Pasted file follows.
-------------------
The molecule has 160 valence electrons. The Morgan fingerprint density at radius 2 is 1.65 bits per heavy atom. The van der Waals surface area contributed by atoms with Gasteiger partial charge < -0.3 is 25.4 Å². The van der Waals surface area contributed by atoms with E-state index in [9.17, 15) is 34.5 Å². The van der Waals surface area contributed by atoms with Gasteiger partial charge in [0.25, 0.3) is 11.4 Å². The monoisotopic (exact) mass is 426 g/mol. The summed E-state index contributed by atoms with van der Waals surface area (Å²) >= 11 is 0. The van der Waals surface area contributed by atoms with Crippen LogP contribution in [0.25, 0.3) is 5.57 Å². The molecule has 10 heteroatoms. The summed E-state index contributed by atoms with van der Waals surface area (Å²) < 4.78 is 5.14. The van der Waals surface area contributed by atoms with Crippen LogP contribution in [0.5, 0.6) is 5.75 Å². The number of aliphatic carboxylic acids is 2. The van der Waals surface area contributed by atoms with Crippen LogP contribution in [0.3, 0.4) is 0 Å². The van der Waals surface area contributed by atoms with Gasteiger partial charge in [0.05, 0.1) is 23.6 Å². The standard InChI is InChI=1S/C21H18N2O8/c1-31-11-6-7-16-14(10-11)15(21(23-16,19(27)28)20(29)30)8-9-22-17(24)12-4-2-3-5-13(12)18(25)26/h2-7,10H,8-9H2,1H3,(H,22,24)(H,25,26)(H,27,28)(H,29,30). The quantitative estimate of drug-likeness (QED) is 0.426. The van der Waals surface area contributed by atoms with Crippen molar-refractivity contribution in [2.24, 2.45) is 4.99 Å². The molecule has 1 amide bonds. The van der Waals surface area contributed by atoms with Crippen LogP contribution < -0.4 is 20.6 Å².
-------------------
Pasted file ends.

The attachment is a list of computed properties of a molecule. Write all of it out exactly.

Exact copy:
The molecule has 160 valence electrons. The Morgan fingerprint density at radius 2 is 1.65 bits per heavy atom. The van der Waals surface area contributed by atoms with Gasteiger partial charge < -0.3 is 25.4 Å². The van der Waals surface area contributed by atoms with E-state index in [9.17, 15) is 34.5 Å². The van der Waals surface area contributed by atoms with Gasteiger partial charge in [0.25, 0.3) is 11.4 Å². The monoisotopic (exact) mass is 426 g/mol. The summed E-state index contributed by atoms with van der Waals surface area (Å²) >= 11 is 0. The van der Waals surface area contributed by atoms with Crippen LogP contribution in [0.25, 0.3) is 5.57 Å². The molecule has 10 heteroatoms. The summed E-state index contributed by atoms with van der Waals surface area (Å²) < 4.78 is 5.14. The van der Waals surface area contributed by atoms with Crippen LogP contribution in [0.5, 0.6) is 5.75 Å². The number of aliphatic carboxylic acids is 2. The van der Waals surface area contributed by atoms with Crippen LogP contribution in [0.3, 0.4) is 0 Å². The van der Waals surface area contributed by atoms with Gasteiger partial charge in [0.05, 0.1) is 23.6 Å². The standard InChI is InChI=1S/C21H18N2O8/c1-31-11-6-7-16-14(10-11)15(21(23-16,19(27)28)20(29)30)8-9-22-17(24)12-4-2-3-5-13(12)18(25)26/h2-7,10H,8-9H2,1H3,(H,22,24)(H,25,26)(H,27,28)(H,29,30). The quantitative estimate of drug-likeness (QED) is 0.426. The van der Waals surface area contributed by atoms with Crippen molar-refractivity contribution in [2.24, 2.45) is 4.99 Å². The molecule has 1 amide bonds. The van der Waals surface area contributed by atoms with Crippen LogP contribution < -0.4 is 20.6 Å².